GL: It’s possible, but there is still a big problem with that, in that you do not really allow yourself to grow into a popular movement. And there are plenty of opportunities where small movements can transform themselves into popular movements: anti-war, healthcare, etc. And that requires new and effective ways of communicating as well.


UM: I’ve been thinking about the impact of Napster on ethics, and how within a short period of time, the code regulating a particular ethical standard was redefined, affecting masses of people. Do you think technosocial networks will usher in an age of viral ethics, with one code of ethics overruled by another, and another?

GL: That’s what we’ve seen happening. When I hear the word ‘ethics’ I think of the tragic decline of netiquette, and how Napster replaced that. Well defined codes of conduct were more or less in place within a group of internet users that still had direct or indirect contact with the first generation of those who designed the architectures and consequently the ethics that came with them. And in the late 1990’s we’ve seen these netiquette rules collapsing, because they could not be reproduced any more from one person to the next. That chain fell apart, because of the rapid growth. It was not possible anymore, as it was possible in 1995, to introduce users to the do’s and don’t’s… And instead, as you say, these large systems of anonymous exchange, like Napster, suddenly appeared; mass anonymity, not one singular person as “the” anonymous person, but mass anonymity, which creates this kind of breakdown of rules. And nothing else replaced it, to be honest.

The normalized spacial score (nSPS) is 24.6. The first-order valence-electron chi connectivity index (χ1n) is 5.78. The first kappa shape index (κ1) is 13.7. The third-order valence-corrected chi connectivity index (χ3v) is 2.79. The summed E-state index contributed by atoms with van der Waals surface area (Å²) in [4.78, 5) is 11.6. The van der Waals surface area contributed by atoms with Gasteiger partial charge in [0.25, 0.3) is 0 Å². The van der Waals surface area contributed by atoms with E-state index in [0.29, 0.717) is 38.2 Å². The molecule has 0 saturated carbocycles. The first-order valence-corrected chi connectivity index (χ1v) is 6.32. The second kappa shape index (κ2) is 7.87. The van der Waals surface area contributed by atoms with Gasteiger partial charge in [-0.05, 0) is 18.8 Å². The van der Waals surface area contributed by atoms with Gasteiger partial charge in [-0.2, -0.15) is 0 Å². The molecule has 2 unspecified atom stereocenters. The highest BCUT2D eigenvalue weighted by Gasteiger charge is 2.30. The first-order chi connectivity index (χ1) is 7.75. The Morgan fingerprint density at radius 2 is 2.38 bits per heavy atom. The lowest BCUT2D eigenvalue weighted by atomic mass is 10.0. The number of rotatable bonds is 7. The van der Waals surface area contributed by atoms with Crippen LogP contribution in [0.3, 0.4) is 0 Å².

UM: But aren’t masses on their way to becoming ‘smart mobs’ with the help of these social network technologies?

GL: The one thing you can say is that media events are creating these temporary masses, but they are mass manufactured, in fact. A lot of the social protests we see these days already have this extreme temporality, a complete lack of any sustainable structure. That’s a given of political life today, that these movements and these events come up very quickly, a lot of people gather, and then they fall apart. We’ve seen that happening in “real” life, in cities, but we’ve seen that happening on the Internet as well. Very rapid growth and disintegration of these structures, sometimes even within days. Short lived, but at a mass scale.

UM: And useful?

GL: Well, they can have an impact, indeed. So useful, yes, but sometimes without enduring consequences.